Ten-year US treasury rates broke out this week on the back of news that looks unequivocally like an inflationary boom. Earlier in the week the Atlanta wage tracker ticked back up to 3.3% year over year. Wages moving higher, check. Oil prices broke above $71/barrel. Commodity prices higher, check.
There are two basic drivers of the London Interback Offered Rate (LIBOR): 1) policy rates and 2) a variable premium. Starting with the policy rates component, in the chart below I compare the interest rate on excess reserves (IOR) and USD LIBOR.
With the European Central Bank dragging its feet to begin the monetary tightening cycle, the difference between US and German rates has opened up to record levels. In the chart below, I show the yield on 10 Year US Treasury Bonds and 10 Year German Bunds.
Bitcoin made a closing high on December 18, 2017 at $18,764 and then proceeded to fall to the closing low for the year, $6,604.48 on April 6, 2018. Since then, it has rebounded almost 50% to today’s level of $9,670, having broken back through the 50-day moving average.
Price excesses have built up over a long bull market. Stocks are expensive, and the volatility shock wave is traveling the globe. This quarter, we discuss the risks correlated with the current volatility, potential new sources of instability, and the sectors that could be the performance beneficiaries of these trends.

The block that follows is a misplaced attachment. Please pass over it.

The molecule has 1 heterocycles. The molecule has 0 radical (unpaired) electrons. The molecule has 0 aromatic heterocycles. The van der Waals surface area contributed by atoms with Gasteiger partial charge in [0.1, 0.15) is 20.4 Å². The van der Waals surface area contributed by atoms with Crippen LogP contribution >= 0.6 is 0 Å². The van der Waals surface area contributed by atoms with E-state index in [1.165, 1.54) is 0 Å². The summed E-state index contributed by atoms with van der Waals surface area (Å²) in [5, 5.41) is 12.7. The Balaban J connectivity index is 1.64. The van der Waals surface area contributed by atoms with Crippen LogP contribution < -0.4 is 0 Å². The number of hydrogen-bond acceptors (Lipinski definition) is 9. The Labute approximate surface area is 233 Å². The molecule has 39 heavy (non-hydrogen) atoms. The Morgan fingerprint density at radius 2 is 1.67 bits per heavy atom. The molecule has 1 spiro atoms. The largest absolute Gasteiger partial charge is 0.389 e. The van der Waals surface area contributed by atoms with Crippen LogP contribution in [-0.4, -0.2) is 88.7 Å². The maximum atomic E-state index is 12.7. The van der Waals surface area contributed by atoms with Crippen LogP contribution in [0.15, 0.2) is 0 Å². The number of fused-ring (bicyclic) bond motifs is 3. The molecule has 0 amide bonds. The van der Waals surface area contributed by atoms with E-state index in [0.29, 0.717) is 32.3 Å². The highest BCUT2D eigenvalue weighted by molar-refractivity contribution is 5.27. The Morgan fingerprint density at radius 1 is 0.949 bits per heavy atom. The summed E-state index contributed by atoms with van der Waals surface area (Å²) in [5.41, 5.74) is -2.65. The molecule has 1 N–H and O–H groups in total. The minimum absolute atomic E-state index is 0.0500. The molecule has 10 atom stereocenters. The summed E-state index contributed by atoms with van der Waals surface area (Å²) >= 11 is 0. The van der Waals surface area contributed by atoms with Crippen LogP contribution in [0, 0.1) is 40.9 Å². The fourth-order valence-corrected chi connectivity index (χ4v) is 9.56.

Last night the China Shanghai CSI 300 index fell a bit more than 1.6%, taking out February lows and setting a new YTD low for the index. This is important since the global equity markets have a very high correlation to Chinese stocks.
Recent weak data emanating from the Eurozone has been weighing on German Bund yields. The significant drop in the Eurozone Citigroup Economic Surprise Index (CESI) has pressured German Bund yields lower.
Energy stocks are looking lively today, with energy the best performing sector in the US and second best performing sector in Europe. The likely reason for the buoyant performance is a continued improvement in fundamentals. Inventory data released yesterday showed a steady decline in crude and refined product (ex-SPR) in the United States.
As of this writing, WTI crude oil is back above $65/barrel, closing in on the recent $66.33 high on January 26. While oil and US equities have been in a “wedge” formation where, hemmed in by the January 26 high and the February 90 low, crude oil has broken out from its wedge.
This is the time to be alert for any signs of a failure in the S&P 500. Why? There are two really good historical precedents to the current market configuration.